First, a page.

Blastomussa angulares is a new species of scleractinian stony coral recently described from India by Mondal & Raghunathan. Blastomussa are a very popular group of fleshy LPS corals that are mostly supplied from the Indo-Pacific and Australia so we don’t have much experience of knowledge of the few Indian Ocean species
The closely related Blastomussa loyae from the Red Sea and western Indian Ocean.
The exotic Blasto species we haven’t yet enjoyed in our reef tanks include Blastomussa loyae and B. omanensis, the latter of which is still classified as Parasimplastrea by Dr. Veron. All of the Blastomussa species to date have fallen either under the smaller polyp species like B. loyae, B. omanensis, and the familiar ‘fluted’ B. merleti with corallites smaller than 8mm in diameter while the large polyp species B. wellsi and B. vivida have corallites 9mm or larger.
Interestingly the newly described Blastomussa angulares has corallites that range in size from 6 to 10mm but one of the key distinguishing features is the angular outline of the corallites, hence the angulares species name. The description of Blastomussa angulares was performed using only a single colony for the holotype which was found at a depth of 40 meters, or 131 feet, at Bangaram Island of Lakshadweep, India.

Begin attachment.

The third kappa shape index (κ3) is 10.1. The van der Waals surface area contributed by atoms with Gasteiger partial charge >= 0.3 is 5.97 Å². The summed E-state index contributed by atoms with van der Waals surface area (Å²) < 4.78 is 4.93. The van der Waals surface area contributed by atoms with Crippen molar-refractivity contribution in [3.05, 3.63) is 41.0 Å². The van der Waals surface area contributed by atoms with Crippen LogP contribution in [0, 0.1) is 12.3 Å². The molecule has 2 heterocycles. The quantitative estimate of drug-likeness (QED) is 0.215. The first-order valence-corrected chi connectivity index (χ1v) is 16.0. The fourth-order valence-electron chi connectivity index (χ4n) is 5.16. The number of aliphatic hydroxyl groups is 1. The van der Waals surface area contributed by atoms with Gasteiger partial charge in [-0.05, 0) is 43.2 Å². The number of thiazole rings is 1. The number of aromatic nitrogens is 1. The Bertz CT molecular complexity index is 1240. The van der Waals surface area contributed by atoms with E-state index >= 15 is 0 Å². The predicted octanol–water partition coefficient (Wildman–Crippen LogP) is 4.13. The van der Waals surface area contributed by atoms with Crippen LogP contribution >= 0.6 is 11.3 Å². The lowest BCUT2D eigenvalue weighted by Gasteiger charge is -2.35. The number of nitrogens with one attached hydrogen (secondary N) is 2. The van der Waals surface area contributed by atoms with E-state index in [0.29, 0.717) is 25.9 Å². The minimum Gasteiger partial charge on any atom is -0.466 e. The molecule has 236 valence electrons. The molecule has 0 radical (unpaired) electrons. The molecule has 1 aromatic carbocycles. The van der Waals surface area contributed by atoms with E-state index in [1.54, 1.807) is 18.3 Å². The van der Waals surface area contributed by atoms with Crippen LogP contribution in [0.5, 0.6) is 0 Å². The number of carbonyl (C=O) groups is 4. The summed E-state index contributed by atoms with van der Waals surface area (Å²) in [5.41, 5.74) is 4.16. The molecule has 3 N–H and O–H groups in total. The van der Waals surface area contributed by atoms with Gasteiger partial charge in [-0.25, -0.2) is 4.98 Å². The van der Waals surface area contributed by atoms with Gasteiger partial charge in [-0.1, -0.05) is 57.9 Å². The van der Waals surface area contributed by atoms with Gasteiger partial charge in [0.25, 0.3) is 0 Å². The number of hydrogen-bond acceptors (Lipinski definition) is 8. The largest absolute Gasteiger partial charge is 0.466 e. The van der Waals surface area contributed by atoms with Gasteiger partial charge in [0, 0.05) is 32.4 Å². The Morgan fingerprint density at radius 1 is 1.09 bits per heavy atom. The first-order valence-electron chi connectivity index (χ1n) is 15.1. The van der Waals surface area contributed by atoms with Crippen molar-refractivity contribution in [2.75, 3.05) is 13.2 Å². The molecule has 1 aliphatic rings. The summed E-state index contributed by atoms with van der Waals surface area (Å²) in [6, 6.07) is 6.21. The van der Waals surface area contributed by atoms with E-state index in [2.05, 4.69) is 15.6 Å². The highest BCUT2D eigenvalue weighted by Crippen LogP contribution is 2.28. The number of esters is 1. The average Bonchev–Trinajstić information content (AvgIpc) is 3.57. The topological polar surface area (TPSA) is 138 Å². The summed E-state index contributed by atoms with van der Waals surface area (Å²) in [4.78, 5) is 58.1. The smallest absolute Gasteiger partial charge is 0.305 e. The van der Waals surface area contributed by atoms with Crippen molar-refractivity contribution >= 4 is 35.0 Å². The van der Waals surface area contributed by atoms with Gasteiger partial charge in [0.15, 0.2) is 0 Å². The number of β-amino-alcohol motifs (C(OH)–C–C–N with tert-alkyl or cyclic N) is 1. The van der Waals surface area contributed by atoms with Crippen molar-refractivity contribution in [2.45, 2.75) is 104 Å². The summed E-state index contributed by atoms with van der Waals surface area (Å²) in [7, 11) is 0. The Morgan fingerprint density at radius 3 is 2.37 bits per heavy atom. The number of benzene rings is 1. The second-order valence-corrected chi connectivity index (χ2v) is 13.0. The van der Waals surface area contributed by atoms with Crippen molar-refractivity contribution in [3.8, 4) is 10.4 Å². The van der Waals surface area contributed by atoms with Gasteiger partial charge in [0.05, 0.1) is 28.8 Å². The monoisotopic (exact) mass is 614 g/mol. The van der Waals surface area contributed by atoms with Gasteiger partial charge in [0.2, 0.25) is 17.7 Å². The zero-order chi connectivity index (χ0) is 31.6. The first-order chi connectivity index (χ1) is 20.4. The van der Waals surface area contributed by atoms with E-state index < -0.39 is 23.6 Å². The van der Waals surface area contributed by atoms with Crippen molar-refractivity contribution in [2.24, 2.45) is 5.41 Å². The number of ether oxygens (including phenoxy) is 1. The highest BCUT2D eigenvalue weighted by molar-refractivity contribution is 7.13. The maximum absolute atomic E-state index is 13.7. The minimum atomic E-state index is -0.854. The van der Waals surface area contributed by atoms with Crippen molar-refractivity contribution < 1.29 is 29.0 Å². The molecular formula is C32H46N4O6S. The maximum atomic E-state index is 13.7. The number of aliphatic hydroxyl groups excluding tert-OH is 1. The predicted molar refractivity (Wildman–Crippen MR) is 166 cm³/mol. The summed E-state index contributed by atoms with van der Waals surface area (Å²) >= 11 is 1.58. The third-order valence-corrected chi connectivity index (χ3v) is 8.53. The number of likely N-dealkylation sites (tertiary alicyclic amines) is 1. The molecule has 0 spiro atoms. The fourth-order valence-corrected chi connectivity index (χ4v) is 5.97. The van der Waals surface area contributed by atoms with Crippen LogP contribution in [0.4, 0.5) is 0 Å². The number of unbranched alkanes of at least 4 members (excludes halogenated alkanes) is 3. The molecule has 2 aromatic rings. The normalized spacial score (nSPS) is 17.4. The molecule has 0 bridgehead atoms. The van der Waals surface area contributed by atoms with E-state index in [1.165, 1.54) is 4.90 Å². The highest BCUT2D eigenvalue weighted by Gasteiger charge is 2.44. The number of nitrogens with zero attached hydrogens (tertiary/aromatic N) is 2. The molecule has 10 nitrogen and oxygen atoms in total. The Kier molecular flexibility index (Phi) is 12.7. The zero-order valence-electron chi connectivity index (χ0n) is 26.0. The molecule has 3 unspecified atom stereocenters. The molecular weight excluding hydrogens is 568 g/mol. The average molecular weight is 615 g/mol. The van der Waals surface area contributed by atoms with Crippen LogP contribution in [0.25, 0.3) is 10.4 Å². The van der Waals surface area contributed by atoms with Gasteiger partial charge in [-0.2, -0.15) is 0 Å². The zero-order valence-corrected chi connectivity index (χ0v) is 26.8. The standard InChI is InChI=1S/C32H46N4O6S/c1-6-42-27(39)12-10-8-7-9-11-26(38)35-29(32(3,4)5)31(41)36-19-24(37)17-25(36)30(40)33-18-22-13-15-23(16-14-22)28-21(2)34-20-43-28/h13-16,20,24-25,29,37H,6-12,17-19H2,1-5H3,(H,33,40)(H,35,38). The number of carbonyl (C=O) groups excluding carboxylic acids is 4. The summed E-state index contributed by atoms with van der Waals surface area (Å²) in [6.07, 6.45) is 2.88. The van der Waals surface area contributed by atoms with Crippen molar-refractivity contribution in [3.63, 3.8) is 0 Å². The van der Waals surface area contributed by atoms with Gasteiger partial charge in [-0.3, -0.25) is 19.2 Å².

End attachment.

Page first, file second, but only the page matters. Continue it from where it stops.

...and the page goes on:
It’s no surprise that this intermediate species would be found roughly between the geographic centers of the small polyp species of the Indian Ocean and the larger polyp species of the Indo-Australian species. Blastomussa angulares shares some similarities with B. loyae which we can see from the prominent radiating stripes and other skeletal features seemed to support that artificial assessment.
We made some minor manual adjustments to correct the blue-heavy photos of the in-situ colony included in the original manuscript but it was a very light touch. There’s a tremendous amount of variability of both color and shape in Blastomussa species so we’re very excited to add one more to the genus for a total of six and we’ll be on the lookout for any further reports of Blastomussa angulares coming from the central Indian Ocean.